In February President Donald Trump announced that he would like to change the laws of the United States to provide for the execution of drug dealers. He was reported as saying “You know the Chinese and Filipinos don’t have a drug problem. They just kill them.”
Well apparently he is serious, and is taking steps to fulfill his dream of instituting the death penalty for drug dealers, who he thinks are as bad as serial killers.
According to press reports, Trump will be in New Hampshire today and announce his plan to fight the opioid crisis. This plan is being labeled as his “initiative to Stop Opioid Abuse and Reduce Drug Supply and Demand.”
In the initiative Trump will call for the U.S. Department of Justice to “seek the death penalty against drug traffickers, where appropriate under current law.” It is not clear, however, what the president thinks is “appropriate” under the federal laws now in effect for drug crimes.
A previous draft of the initiative took a harder line on when the administration might seek the death penalty against drug traffickers. This indicates that perhaps someone in his staff has informed him that he can’t just execute whoever he wants, which is what happens in the Asian countries he admires. For example, he has expressed admiration for the Philippines where President Duterte’s “drug war” has resulted in,000 drug users and sellers without due process of law or jury trials.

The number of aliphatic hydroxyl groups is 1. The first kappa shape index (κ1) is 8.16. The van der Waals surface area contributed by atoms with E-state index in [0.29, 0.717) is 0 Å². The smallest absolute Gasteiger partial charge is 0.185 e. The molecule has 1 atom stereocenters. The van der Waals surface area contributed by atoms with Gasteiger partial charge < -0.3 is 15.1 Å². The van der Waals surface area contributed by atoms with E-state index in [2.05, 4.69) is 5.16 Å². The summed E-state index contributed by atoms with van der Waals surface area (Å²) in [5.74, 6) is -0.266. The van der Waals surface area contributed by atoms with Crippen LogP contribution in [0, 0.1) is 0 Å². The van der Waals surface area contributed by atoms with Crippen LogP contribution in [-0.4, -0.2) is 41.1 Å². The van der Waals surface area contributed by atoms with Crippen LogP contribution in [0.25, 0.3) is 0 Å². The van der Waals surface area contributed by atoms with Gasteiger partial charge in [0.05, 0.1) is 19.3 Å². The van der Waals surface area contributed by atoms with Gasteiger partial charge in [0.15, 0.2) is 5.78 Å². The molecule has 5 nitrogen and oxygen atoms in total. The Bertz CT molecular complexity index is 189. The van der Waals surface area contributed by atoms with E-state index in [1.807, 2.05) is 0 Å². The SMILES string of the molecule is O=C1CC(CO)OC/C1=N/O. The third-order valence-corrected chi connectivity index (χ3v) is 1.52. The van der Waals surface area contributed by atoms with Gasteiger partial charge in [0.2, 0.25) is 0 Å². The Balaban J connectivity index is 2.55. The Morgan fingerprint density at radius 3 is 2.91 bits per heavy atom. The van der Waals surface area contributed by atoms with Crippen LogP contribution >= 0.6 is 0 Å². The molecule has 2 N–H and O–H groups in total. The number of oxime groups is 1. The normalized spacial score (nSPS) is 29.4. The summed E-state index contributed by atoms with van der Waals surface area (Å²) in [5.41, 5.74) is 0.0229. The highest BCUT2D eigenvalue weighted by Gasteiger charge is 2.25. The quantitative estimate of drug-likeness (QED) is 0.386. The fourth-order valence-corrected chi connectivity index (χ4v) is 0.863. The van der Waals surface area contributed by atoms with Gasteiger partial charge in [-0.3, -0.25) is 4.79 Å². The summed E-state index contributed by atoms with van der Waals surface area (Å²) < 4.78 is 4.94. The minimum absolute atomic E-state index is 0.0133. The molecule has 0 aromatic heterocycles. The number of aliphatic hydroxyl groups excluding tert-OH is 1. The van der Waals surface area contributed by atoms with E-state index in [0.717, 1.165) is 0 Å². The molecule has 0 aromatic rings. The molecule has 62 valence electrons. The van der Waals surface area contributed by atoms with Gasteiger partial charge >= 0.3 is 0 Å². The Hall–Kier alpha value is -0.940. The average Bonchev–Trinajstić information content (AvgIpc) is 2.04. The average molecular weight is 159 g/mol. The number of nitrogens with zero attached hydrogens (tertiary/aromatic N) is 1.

Trump will also reportedly ask Congress to pass a law to lower the quantity of drugs that it would take to invoke mandatory minimum sentences for drug traffickers.
At a rally in Pennsylvania recently Trump told his audience he wanted to add the death penalty for drug dealers and asserted that America was not harsh enough in its treatment of drug traffickers.
“You kill 5,000 people with drugs because you’re smuggling them in and you are making a lot of money and people are dying. And they don’t even put you in jail,” Trump said at the rally. “That’s why we have a problem, folks. I don’t think we should play games.”
The new White House initiative asks for a three-pronged approach to the opioid crisis:
- bolstering law enforcement,
- educating people about the dangers of opioid abuse (as well as over-prescribing of drugs) and,
- improving funding for treatment of drug addiction.
The goal of the president’s plan is to reduce opioid prescriptions by one-third within three years and ensure that healthcare providers adopt best practices for prescribing these addictive drugs.